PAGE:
Art And Nature In Inawashiro
Last week I enjoyed a short, relaxing stay in Inawashiro, a beautiful and dramatic area in the mountains north of Tokyo. The week leading up to the trip had been odd. We were woken one morning by a long M7.2 earthquake under the waters off Fukushima, in the area devastated by the 2011 Tōhoku Earthquake […]
Last week I enjoyed a short, relaxing stay in Inawashiro, a beautiful and dramatic area in the mountains north of Tokyo.
The week leading up to the trip had been odd. We were woken one morning by a long M7.2 earthquake under the waters off Fukushima, in the area devastated by the 2011 Tōhoku Earthquake and Tsunami. Then a few days later Tokyo saw its first November snows for 54 years (and the earliest snowfall on record). Since our destination was in the mountains not far from Fukushima, and we hadn’t been expecting snow so soon, we really didn’t know what to expect.
Arriving And Staying
Inawashiro is very easy to reach. A short 80 minute trip from Tokyo to Koriyama on the Shinkansen (bullet train), followed by a 40 minute fast local service to Inawashiro. Our booked taxi was waiting at the station to take on final 20 minute drive up to the Hotelli Aalto.
We were greeted at the front door and shown to a stylish lounge area, with plenty of bare exposed wood, low slung chairs and a fantastic valve-driven HiFi system. The hotel draws its name from acclaimed Finish designer Alvar Aalto, and the Nordic design influences are apparent all the way through the building, which was renovated to a design by acclaimed Japanese architect Yoshikazu Masuko. Local birch was used throughout the building and the design and function of this small hotel (only 13 rooms) is truly a Scanio-Japanese hybrid.
Breakfasts and dinners were lush, stylish, hearty multi-course events, served in what feels like the most luxurious camp dining hall imaginable. The rooms were spartan, yet generously proportioned, in keeping with the hotel’s aesthetic. Crisp high thread count white cotton sheets topped generously padded futon beds. There was ample room to sit and lounge. The bathroom was surprisingly big, though we didn’t use it that much, opting instead for long hot soaks in the hotel’s own natural spring-fed onsen pools.
Our third-floor room, one of only two with views towards the woods, had a small balcony. From there we could see a small path that lead into the woods, so after breakfast we decided to explore. The hotel provides an assortment of outdoor footwear but we had packed our hiking boots just in case. There were also a few walking sticks, long cane rods with a bell attached on the end, to ward off bears. The path itself was a nice stone paved amble around the property and two small lakes. When we set out there was still light dusting of snow on the ground and on a few branches, but it was quickly melting in the morning sun and by the time we returned to the hotel it was almost all gone.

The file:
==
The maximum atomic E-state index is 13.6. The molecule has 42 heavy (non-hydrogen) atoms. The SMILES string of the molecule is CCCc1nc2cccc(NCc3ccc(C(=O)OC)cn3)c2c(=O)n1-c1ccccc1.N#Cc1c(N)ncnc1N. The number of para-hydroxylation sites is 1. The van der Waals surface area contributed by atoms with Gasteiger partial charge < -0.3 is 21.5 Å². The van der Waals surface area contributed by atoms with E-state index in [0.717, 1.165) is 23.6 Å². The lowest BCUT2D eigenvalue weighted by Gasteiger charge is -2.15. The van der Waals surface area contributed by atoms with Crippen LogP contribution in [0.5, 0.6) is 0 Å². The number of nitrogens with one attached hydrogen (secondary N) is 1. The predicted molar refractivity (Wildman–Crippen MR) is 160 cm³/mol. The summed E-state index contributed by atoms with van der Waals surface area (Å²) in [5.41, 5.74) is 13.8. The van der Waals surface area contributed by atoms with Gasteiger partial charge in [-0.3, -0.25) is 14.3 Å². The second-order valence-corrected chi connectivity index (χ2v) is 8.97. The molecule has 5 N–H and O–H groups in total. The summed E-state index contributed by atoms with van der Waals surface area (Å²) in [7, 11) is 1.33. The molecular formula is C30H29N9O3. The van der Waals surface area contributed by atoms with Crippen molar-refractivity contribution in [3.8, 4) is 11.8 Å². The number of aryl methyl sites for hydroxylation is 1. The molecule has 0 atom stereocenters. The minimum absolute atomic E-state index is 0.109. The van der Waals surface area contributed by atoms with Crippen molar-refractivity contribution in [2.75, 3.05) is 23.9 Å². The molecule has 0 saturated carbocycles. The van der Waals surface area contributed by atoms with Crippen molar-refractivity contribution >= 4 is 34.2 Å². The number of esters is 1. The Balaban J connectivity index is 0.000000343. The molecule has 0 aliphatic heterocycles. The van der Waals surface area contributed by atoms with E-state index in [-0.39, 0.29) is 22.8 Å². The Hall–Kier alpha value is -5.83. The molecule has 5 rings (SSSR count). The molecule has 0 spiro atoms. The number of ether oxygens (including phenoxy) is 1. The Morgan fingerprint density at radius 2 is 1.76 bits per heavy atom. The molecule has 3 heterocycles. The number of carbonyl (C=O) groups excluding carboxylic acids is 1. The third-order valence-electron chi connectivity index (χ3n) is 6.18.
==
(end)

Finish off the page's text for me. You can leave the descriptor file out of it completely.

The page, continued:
Dali At The Morohashi Museum
A short walk from Hotelli Aalto. is the Morohashi Museum Of Modern Art, which houses an exceptionally good collection of paintings, drawings and sculptures by Dalí along with a few works by other artists like Picasso, Miró, Renoir, Pissarro, Cézanne, and van Gogh.
A quite extraordinary about Japan is the way you find these kinds of amazing galleries in what seem to be out of the way rural settings. Mostly a product of the 80s and 90s boom years they are a blessing to art lovers and a reason to venture out of the big cities. Hiking and art seem to go hand in hand here.
The Museum is closed during winter, since the area is typically under a couple of metres of snow come January, so we managed to sneak in just before it shuts for the season. We enjoyed a few hours, then stopped for a light lunch in the comfortable cafe, basking in the early afternoon light, before walking back to our lodgings. For any Dalí fan this is a rewarding and moving experience.
Mt Bandai, or Bandai-san as it is called in Japanese, is a massive volcano currently measuring 1816m in height, though it was significantly taller before it erupted in 1888, during a massive blast that killed 477 people, the first major disaster of the Meiji period. The eruption diverted rivers and created some spectacular lakes, while leaving Bandai-san looking like a dramatic, five-peaked ruin.
This was a family holiday, not a photography trip, so I didn’t come back with a lot of photos. My hope was to get a sense for the area so I can come come back in early spring and photograph Bandai-san and some of the surrounding lakes.
Even though I’ve been here for 3.5 years so far, Tokyo can still overwhelming and stressful at times. Thankfully it’s easy to take a fast train and in a few hours be somewhere that feels quiet, remote and refreshing. I love city living. But, I also love being out in nature as well.